Author: Clayton Donley, Vice President of Product Management, Oracle Identity Management & Mobile Security.
“Lava and TNT is covering the entire spawn, dad! Can you fix it?”
I help my 12-year-old son run a Minecraft server for his friends, as well
as random strangers (500+ at last count). Players point their Minecraft
game at his server and work collaboratively (or so we hope) with others
to build things, chat, and otherwise have fun.
In the span of two years, there’s been a lot of learning when it comes to
managing a system where the bulk of the users have pre-teen or early
teen levels of maturity.
What Could Possibly Go Wrong?
Apparently on a server loaded with pre-teen users, there’s actually a LOT that go wrong…frequently.
In addition to my Saturday mornings of cleaning up lava and TNT (CoreProtect is your friend), I’ve needed to unban dozens of legitimate users, revoke privileges from griefers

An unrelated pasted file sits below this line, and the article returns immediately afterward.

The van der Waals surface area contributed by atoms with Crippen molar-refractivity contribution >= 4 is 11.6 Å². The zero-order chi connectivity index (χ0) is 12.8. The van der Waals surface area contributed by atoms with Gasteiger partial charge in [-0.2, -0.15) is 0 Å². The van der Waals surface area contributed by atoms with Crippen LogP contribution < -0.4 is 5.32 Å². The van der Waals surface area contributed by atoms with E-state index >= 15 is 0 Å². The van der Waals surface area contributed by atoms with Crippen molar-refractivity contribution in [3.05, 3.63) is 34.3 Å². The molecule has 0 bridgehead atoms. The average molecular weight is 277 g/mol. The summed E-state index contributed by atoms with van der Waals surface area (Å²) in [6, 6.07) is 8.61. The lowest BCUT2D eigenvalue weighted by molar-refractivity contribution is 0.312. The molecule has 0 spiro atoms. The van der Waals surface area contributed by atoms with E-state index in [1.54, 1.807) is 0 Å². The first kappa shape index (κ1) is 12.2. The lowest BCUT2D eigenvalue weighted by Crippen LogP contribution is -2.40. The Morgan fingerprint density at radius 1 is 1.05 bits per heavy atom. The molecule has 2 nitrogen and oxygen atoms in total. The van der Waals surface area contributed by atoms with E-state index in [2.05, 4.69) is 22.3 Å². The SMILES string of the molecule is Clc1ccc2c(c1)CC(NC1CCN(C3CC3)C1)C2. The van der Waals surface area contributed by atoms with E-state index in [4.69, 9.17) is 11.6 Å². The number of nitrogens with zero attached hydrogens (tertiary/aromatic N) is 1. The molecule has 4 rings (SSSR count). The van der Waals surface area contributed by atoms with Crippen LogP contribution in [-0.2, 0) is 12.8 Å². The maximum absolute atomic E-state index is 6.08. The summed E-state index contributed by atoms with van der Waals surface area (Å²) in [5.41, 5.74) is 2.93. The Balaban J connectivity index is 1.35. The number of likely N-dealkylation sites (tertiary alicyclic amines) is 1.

who have decided to destroy parts of the world, and kill off entire
populations of zombies, creepers, and other creatures that were placed
with the intent to DDoS the server with lag.
While on the surface these all seem to be different problems, they all ultimately come down to the wrong people having too much access and a lack of visibility into who has access to do what.
Who can you Trust?
be clear, this access generally started with one person (my son), but
as a server grew, this power got distributed to other helpers. These
helpers get roles like Admin, Mod, Builder, etc… that give them a range of powers.
servers support a notion of privilege systems. These systems allow you
to very granularly define what each of these groups have access to do.
For example, the Builder role might have access to make broad changes to the world by placing blocks in bulk using the WorldEdit, while users in the Mod